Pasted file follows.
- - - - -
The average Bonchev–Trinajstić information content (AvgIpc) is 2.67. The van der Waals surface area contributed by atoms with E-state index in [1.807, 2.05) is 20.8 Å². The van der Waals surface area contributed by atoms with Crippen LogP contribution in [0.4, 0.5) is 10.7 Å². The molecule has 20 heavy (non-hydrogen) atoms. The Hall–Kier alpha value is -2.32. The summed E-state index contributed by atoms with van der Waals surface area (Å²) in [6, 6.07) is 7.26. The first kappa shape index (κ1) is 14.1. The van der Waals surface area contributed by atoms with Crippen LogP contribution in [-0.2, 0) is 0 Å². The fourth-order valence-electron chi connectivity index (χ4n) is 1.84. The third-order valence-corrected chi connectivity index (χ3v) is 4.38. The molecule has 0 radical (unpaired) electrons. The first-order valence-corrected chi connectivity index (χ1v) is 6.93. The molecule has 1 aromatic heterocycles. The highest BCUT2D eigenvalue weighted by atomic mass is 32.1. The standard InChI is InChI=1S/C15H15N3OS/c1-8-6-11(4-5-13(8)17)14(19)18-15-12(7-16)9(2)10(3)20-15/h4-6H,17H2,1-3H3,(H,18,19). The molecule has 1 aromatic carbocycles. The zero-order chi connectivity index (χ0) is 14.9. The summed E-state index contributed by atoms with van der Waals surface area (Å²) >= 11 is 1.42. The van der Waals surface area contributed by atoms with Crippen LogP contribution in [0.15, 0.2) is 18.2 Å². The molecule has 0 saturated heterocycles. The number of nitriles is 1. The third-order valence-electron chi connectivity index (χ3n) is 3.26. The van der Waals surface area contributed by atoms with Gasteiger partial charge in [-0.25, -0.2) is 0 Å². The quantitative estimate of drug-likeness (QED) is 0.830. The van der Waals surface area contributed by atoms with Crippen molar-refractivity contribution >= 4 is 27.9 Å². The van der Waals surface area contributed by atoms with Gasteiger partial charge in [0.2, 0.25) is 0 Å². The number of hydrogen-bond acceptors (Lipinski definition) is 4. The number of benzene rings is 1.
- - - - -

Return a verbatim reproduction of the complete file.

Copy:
The average Bonchev–Trinajstić information content (AvgIpc) is 2.67. The van der Waals surface area contributed by atoms with E-state index in [1.807, 2.05) is 20.8 Å². The van der Waals surface area contributed by atoms with Crippen LogP contribution in [0.4, 0.5) is 10.7 Å². The molecule has 20 heavy (non-hydrogen) atoms. The Hall–Kier alpha value is -2.32. The summed E-state index contributed by atoms with van der Waals surface area (Å²) in [6, 6.07) is 7.26. The first kappa shape index (κ1) is 14.1. The van der Waals surface area contributed by atoms with Crippen LogP contribution in [-0.2, 0) is 0 Å². The fourth-order valence-electron chi connectivity index (χ4n) is 1.84. The third-order valence-corrected chi connectivity index (χ3v) is 4.38. The molecule has 0 radical (unpaired) electrons. The first-order valence-corrected chi connectivity index (χ1v) is 6.93. The molecule has 1 aromatic heterocycles. The highest BCUT2D eigenvalue weighted by atomic mass is 32.1. The standard InChI is InChI=1S/C15H15N3OS/c1-8-6-11(4-5-13(8)17)14(19)18-15-12(7-16)9(2)10(3)20-15/h4-6H,17H2,1-3H3,(H,18,19). The molecule has 1 aromatic carbocycles. The zero-order chi connectivity index (χ0) is 14.9. The summed E-state index contributed by atoms with van der Waals surface area (Å²) >= 11 is 1.42. The van der Waals surface area contributed by atoms with Crippen LogP contribution in [0.15, 0.2) is 18.2 Å². The molecule has 0 saturated heterocycles. The number of nitriles is 1. The third-order valence-electron chi connectivity index (χ3n) is 3.26. The van der Waals surface area contributed by atoms with Gasteiger partial charge in [-0.25, -0.2) is 0 Å². The quantitative estimate of drug-likeness (QED) is 0.830. The van der Waals surface area contributed by atoms with Crippen molar-refractivity contribution >= 4 is 27.9 Å². The van der Waals surface area contributed by atoms with Gasteiger partial charge in [0.2, 0.25) is 0 Å². The number of hydrogen-bond acceptors (Lipinski definition) is 4. The number of benzene rings is 1.